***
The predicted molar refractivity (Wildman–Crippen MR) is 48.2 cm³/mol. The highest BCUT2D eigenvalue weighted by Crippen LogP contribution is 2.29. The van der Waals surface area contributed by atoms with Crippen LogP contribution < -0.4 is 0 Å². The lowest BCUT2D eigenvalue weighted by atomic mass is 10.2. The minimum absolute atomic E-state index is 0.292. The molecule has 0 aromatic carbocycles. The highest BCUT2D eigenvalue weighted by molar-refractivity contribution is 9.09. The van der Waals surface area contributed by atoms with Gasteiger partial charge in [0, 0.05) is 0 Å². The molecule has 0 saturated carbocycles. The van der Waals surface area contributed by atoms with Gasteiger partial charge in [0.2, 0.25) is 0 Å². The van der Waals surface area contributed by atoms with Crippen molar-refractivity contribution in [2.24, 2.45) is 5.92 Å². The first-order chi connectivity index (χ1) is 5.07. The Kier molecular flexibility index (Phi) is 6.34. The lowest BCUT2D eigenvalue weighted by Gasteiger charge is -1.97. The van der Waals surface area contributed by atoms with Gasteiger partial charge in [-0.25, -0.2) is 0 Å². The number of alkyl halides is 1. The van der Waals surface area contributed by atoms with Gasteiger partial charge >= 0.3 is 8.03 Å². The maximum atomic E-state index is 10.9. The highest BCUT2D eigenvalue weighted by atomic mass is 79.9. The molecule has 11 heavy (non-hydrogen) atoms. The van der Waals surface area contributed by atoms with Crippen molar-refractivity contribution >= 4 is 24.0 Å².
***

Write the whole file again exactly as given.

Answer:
The predicted molar refractivity (Wildman–Crippen MR) is 48.2 cm³/mol. The highest BCUT2D eigenvalue weighted by Crippen LogP contribution is 2.29. The van der Waals surface area contributed by atoms with Crippen LogP contribution < -0.4 is 0 Å². The lowest BCUT2D eigenvalue weighted by atomic mass is 10.2. The minimum absolute atomic E-state index is 0.292. The molecule has 0 aromatic carbocycles. The highest BCUT2D eigenvalue weighted by molar-refractivity contribution is 9.09. The van der Waals surface area contributed by atoms with Gasteiger partial charge in [0, 0.05) is 0 Å². The molecule has 0 saturated carbocycles. The van der Waals surface area contributed by atoms with Gasteiger partial charge in [0.2, 0.25) is 0 Å². The van der Waals surface area contributed by atoms with Crippen molar-refractivity contribution in [2.24, 2.45) is 5.92 Å². The first-order chi connectivity index (χ1) is 5.07. The Kier molecular flexibility index (Phi) is 6.34. The lowest BCUT2D eigenvalue weighted by Gasteiger charge is -1.97. The van der Waals surface area contributed by atoms with Gasteiger partial charge in [-0.25, -0.2) is 0 Å². The number of alkyl halides is 1. The van der Waals surface area contributed by atoms with Gasteiger partial charge >= 0.3 is 8.03 Å². The maximum atomic E-state index is 10.9. The highest BCUT2D eigenvalue weighted by atomic mass is 79.9. The molecule has 11 heavy (non-hydrogen) atoms. The van der Waals surface area contributed by atoms with Crippen molar-refractivity contribution >= 4 is 24.0 Å².